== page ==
“Colors of a Lebanese Airways” recreates the old-time Lebanese souks with shots of colorful tents, street vendors selling everything from fresh produce to handicrafts, cafes, fruit and ice cream shops, bars and nightclubs along the main drag in the old city. The subject is Beirut in all its glorious glory, with the old quarter in flames and a giant crane lifting heavy steel cranes in the distance. The vibrant colors blend with surprisingly accurate depictions of the old downtown areas. Images are occasionally zoomed in to fill in the exact places shown and sometimes the camera is stationary at one point while other shots are constantly moving around the location. The subject matter is typically Lebanese with occasional Middle Eastern elements like a map or a palm tree. The subject is usually shot from an above perspective and appears to be taking place inside a very large room.
“Boom Boom” is a short film I discovered while surfing the Internet, it tells the story of a Russian trucker who is stranded in the middle of the desert after his cargo vessel is robbed. The bright Russian colors used for the backgrounds really do make the world go away as the vivid orange and green of the city are contrasted with the blackness of the horizon. The vivid colors are offset by the extremely loud roaring of the wind through the still air of the Arabian Sea. The music in this film is catchy and loud with the sound effects being much like something out of a really futuristic music video. Very interesting images are displayed along the sides as the truck approaches a town and is ransacked by looters.
“The Autobiography of a Rebel” centers on the life of a young man who kills for fun as a rebel and then turns to be a secret agent for ufa (Kazakh State Broadcasting TV). The film depicts many events that take place within the films foreground, and background, and all of which are shown to have the main theme of a revolution, specifically a clash of opposites such as good and evil. The most fascinating aspect of the film is when the main character meets his future wife, they fall in love and marry. A short segment in which the couple is captured and taken back to ufa’s capital is shown and then they return to their respective countries.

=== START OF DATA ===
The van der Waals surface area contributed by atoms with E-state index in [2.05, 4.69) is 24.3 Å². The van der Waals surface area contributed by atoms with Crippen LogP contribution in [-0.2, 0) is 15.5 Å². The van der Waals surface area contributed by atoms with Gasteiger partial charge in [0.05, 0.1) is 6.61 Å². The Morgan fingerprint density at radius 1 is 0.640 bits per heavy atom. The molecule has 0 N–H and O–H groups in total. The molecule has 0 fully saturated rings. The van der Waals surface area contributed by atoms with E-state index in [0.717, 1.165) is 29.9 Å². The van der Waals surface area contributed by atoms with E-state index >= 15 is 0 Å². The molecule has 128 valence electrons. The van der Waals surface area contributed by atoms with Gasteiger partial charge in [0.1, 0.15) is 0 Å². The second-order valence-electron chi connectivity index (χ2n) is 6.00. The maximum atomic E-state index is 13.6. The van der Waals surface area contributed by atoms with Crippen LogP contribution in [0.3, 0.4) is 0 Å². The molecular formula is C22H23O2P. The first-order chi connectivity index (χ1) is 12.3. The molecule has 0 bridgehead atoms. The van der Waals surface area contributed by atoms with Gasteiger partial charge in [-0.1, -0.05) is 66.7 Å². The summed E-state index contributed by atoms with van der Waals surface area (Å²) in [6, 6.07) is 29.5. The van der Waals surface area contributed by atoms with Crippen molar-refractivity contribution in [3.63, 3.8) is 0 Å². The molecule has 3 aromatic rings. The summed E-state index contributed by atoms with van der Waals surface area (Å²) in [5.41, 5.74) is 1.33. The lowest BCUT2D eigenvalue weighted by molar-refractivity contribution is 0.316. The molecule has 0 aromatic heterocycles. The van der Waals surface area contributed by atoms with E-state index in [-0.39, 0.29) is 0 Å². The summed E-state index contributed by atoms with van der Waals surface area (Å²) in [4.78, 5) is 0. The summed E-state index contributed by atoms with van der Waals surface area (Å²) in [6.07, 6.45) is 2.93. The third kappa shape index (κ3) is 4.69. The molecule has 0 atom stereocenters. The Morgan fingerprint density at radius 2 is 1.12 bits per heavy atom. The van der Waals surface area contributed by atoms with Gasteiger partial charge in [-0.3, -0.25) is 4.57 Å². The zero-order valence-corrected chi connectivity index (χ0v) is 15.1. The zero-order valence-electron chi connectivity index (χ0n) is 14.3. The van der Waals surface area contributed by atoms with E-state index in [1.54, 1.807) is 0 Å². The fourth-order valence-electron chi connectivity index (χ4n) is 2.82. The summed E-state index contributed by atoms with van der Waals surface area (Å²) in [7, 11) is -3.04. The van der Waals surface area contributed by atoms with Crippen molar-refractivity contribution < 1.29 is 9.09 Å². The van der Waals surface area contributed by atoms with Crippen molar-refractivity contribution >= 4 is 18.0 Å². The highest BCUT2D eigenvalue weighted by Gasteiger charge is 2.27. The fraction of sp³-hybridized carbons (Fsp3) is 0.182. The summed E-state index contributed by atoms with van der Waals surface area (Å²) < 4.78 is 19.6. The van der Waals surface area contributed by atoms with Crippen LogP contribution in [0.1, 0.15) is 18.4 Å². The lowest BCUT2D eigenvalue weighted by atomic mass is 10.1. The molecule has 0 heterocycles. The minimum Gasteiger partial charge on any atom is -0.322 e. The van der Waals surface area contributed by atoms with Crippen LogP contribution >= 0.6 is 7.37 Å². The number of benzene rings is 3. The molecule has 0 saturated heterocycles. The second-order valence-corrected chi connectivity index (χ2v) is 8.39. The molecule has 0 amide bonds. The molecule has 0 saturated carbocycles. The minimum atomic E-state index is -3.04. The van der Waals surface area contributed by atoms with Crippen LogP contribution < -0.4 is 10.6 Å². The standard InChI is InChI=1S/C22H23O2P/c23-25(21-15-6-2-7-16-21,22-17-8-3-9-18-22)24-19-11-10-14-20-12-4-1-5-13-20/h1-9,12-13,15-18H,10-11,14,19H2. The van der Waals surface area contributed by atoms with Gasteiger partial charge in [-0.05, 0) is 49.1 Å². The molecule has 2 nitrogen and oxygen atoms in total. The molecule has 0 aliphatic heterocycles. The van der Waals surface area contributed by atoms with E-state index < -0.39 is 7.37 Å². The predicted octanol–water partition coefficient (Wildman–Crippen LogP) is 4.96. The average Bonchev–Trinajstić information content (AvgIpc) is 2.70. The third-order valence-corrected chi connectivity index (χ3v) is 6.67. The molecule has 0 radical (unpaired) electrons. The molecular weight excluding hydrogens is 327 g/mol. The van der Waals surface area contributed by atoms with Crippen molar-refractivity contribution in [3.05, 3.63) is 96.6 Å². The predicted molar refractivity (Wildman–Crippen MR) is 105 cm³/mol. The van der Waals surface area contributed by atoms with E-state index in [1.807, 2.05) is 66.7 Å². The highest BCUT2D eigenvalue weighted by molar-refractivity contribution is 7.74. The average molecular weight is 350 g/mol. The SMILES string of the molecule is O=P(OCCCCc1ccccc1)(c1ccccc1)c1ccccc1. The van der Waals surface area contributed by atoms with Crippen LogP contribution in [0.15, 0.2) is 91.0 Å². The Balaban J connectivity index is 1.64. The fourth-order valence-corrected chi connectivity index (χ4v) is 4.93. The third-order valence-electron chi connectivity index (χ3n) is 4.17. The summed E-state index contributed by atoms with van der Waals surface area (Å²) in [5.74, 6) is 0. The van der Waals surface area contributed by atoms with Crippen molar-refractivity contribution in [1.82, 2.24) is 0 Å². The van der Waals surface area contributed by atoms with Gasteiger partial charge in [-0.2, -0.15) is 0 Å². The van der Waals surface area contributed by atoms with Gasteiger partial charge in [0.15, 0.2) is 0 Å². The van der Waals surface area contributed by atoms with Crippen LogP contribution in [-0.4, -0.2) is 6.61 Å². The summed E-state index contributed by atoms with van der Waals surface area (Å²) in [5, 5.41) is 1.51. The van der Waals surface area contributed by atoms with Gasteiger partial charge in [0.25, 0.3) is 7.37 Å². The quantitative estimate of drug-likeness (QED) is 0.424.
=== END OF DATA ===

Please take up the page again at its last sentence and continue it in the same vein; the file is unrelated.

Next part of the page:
“Kubatov’s Ark” is a film that focuses on an ethnic group called the Kubats who are forcibly removed from their native lands and shipped to the gulag. Throughout the film the ethnic minority peoples attempt to survive and raise families. The film focuses on their plight and how the president of ufa offers a deal to the Kubatovs, they will exchange their traditional clothes for white rugs; this allows them to survive and return to their homeland. Throughout the film the Kubatov’s offer the white rugs to the oppressed nations, this allows them to live in relative comfort and so on.
This film is different in that its plot centers on a revolution. However the story is not entirely centered on a certain government or ruling class. The film makes subtle hints towards the true power structure of ufa, how the current leader is corrupt and willing to do anything for personal gains, and how everyone is divided amongst themselves and manipulated. We see some of the underdeveloped countries such as Uzbekistan and Kazakhstan attempting to build their nation, and how this will affect the countries closer to them. The movie shows us that the borders don’t mean a lot and that one country can gain influence over another. The film also shows us what happens when the revolution spreads to Russia and the CIS.
This film is entertaining and educational. The documentary style of filming helps to give the viewer an insight into the way that world leaders make decisions and how the media plays a part in these decisions. Overall this film is a great watch and I recommend it to anyone who has not seen it yet.